During one of our conversations, Aimee started quizzing me about my life, anxious to hear my story. I was nonplussed. This is what I do with my aunts!
River Time
There was a full moon last night so we went down to the river to burn off the brush pile created by the new trail Eddie blazed. By the full moon and bright firelight, Steve wrote poetry, Ron started on the code for his first computer game, and Rick drew a cartoon satire of Lord of the Rings while Eddie and I played lap dulcimers. He taught me how to accompany him on an old russion folk song. He was all over the place while I played 1-2 and-3-4 in a minor key. What a treat for a weeknight.

Tuesday, November 04, 2003

KK is doing fine. No broken bones. Minor cuts. His paw is twice the size of the others though and he cannot bear any weight on it. In one sense, we were lucky. The trap was not secured, so KK could drag it home.

Monday, November 03, 2003

Just Damn!
I let King Kitty in the house about half an hour ago and he made this strange clanging sound as he walked across the kitchen floor. Wha??? Steve is on his way to the emergency vet after removing a leg trap and I just finished cleaning up the blood. Damn those new neighbors. There is no need to set traps. Get a cat and a dog or go back to the city.

Thursday, October 23, 2003

I'm not a "lady who lunches" - really I'm not. That term applies to an idle woman who has too much time and money. I'm not a "lunch lady" either, although we all clearly remember a lunch lady from our elementary school days.

With that disclaimer, I had several wonderful lunches this week. Mom's home for a visit! Yesterday was especially fun. Mom, my sister, my sister-in-law and I went to the Village at Winona, a renovated resort village with an interesting history. We browsed the artisan shops and I resisted that hand-blown vase, pottery pie dish and copper double helix mobile. Then we had a long lunch with good conversation. I so enjoy the wonderful women in my family.

Tuesday, October 21, 2003


Do not postpone putting your intentions into writing. When I completed my living will, I struggled with nutrition and hydration. Finally, I left it to my husband's discretion. This case has been positioned by some of the liberal media as "right to die." If you read the details or even look into the face of this woman, it is more like "right to kill." The most important aspect of a living will is to make sure to appoint the right person to make these painful decisions...and the decision should be painful. Otherwise you have selected the wrong person.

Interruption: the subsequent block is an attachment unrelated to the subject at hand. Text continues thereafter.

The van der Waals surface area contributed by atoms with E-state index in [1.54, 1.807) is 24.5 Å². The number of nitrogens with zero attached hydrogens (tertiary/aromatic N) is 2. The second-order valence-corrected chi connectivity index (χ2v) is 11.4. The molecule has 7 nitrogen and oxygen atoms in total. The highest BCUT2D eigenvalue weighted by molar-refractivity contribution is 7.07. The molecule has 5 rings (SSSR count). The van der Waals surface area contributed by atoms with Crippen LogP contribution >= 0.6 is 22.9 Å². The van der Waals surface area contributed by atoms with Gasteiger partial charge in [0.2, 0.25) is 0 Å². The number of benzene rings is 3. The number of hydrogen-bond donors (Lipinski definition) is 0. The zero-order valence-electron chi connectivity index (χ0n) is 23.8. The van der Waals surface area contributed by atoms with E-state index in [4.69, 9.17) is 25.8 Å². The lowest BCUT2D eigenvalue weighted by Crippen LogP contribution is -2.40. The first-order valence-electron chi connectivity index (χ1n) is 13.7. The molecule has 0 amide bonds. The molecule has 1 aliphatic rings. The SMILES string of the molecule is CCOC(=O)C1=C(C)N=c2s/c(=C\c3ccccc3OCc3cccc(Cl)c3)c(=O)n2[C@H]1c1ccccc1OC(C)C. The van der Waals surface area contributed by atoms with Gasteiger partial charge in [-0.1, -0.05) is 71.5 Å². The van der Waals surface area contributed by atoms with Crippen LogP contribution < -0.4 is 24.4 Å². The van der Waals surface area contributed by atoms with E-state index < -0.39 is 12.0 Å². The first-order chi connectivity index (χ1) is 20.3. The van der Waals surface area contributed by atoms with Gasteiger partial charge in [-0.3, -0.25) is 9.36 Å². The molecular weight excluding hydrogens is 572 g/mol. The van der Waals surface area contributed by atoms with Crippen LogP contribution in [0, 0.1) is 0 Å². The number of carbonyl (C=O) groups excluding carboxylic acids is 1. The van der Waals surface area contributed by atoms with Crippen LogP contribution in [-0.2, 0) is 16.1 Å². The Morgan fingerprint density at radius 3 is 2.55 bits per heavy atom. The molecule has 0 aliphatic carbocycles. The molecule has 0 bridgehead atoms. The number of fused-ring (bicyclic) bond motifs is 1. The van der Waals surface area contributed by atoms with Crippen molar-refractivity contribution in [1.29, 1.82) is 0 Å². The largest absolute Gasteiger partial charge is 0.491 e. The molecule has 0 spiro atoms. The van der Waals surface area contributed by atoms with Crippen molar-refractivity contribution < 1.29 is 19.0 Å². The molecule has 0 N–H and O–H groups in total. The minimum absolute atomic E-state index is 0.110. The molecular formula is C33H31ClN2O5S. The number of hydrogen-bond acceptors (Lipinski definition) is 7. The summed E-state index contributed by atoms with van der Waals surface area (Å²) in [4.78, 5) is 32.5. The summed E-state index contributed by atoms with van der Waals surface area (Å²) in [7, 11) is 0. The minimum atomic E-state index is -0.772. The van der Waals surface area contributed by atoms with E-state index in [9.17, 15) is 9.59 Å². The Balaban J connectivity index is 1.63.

Thursday, October 16, 2003

Let's Yak
Fall is here. Wet. Cold. Hostas limp from a killing frost. Field mice moving into the barn. But the paddling is still mighty fine.

"Let's yak," Renee wrote in the subject line of her e-mail. So despite the light rain and 50 degree temp, we launched her Perception kayak and my Mohawk solo into the upper St. Joe River this afternoon.

We paddled upstream to the iron bridge and, as we floated back, the sun came out. The skies were October blue, such an intense blue not seen the rest of the year. The sky and trees, mostly gold but some red, were reflected in the water for a double dose of natural beauty.

Then we sat around the campfire pit and continued to yak.

What a wonderful fall day.

Sunday, October 05, 2003

First Date
Well, date may be too strong of a word, but a young girl joined Ricky and I at Pizza Hut after his soccer game Saturday at his invitation. Normally self-assured, Ricky was a bundle of nerves, but I liked his style. He joked with her about being nervous. Of course, he also made sure that his Mom sat next to him instead of the girl.

Wednesday, October 01, 2003

Monday, September 22, 2003

I remember saying that I would age gracefully when I was in my late twenties. I have a different definition of aging gracefully in my mid-fifties.

I forgot what a wonderful sound that soft ping was. It takes me back to my childhood and my mother’s smile when she heard it.

Fast forward forty years. I spent the weekend canning – for the first time. I heard ten pings and I have ten jars of grape juice and jelly on my counter, jars of incredible jewel-like beauty. Sore feet, aching back. Everything smells and tastes of concentrated Concord grapes. And I have ten more pounds of grapes waiting to be processed.

Besides reading three cookbooks before I started, I called my mother for her advice. She said, “Throw the grapes away.” What??? This is the problem with living 12 hours from Mom. I can’t confirm my suspicion that a heartless fiend from the disposable society possessed her mind. This is not the mother who smiled at the lovely pings of sealed jars. This is not the mother who herded her five kids into the garden for endless picking of peas, beans, corn and then spent all evening and into the night processing the produce. I suspect this is the perfectly groomed mother who picks up a jar of grape jelly at Walmart Superstore for 79 cents and then runs off for lunch with her Red Hat Society.

Sunday, September 14, 2003

I'm back. Had a wee bit o' trouble with Blogger. When they upgraded it, it didn't let me log in. Expect to see some posts now.